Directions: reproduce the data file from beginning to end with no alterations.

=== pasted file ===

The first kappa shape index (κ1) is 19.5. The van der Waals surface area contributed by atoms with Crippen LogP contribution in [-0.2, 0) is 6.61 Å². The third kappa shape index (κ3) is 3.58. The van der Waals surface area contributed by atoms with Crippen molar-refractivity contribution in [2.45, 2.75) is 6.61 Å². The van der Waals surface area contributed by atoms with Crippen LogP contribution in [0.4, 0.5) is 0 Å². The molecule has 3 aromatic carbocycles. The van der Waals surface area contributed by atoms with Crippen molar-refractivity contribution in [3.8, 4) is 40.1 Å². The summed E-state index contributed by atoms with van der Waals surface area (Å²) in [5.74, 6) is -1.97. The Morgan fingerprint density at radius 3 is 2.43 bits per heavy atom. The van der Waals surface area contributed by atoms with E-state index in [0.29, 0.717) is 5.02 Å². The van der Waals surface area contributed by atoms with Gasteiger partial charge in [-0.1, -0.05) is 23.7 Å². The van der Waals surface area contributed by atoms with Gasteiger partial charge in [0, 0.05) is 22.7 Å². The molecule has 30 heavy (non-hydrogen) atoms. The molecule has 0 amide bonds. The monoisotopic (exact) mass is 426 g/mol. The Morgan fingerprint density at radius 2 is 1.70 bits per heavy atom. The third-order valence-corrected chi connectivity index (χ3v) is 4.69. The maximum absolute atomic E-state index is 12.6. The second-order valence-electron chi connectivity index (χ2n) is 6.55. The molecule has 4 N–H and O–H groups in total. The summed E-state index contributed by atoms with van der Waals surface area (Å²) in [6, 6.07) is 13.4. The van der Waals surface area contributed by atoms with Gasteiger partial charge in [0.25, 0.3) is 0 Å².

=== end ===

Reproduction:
The first kappa shape index (κ1) is 19.5. The van der Waals surface area contributed by atoms with Crippen LogP contribution in [-0.2, 0) is 6.61 Å². The third kappa shape index (κ3) is 3.58. The van der Waals surface area contributed by atoms with Crippen molar-refractivity contribution in [2.45, 2.75) is 6.61 Å². The van der Waals surface area contributed by atoms with Crippen LogP contribution in [0.4, 0.5) is 0 Å². The molecule has 3 aromatic carbocycles. The van der Waals surface area contributed by atoms with Crippen molar-refractivity contribution in [3.8, 4) is 40.1 Å². The summed E-state index contributed by atoms with van der Waals surface area (Å²) in [5.74, 6) is -1.97. The Morgan fingerprint density at radius 3 is 2.43 bits per heavy atom. The van der Waals surface area contributed by atoms with E-state index in [0.29, 0.717) is 5.02 Å². The van der Waals surface area contributed by atoms with Gasteiger partial charge in [-0.1, -0.05) is 23.7 Å². The van der Waals surface area contributed by atoms with Gasteiger partial charge in [0, 0.05) is 22.7 Å². The molecule has 30 heavy (non-hydrogen) atoms. The molecule has 0 amide bonds. The monoisotopic (exact) mass is 426 g/mol. The Morgan fingerprint density at radius 2 is 1.70 bits per heavy atom. The third-order valence-corrected chi connectivity index (χ3v) is 4.69. The maximum absolute atomic E-state index is 12.6. The second-order valence-electron chi connectivity index (χ2n) is 6.55. The molecule has 4 N–H and O–H groups in total. The summed E-state index contributed by atoms with van der Waals surface area (Å²) in [6, 6.07) is 13.4. The van der Waals surface area contributed by atoms with Gasteiger partial charge in [0.25, 0.3) is 0 Å².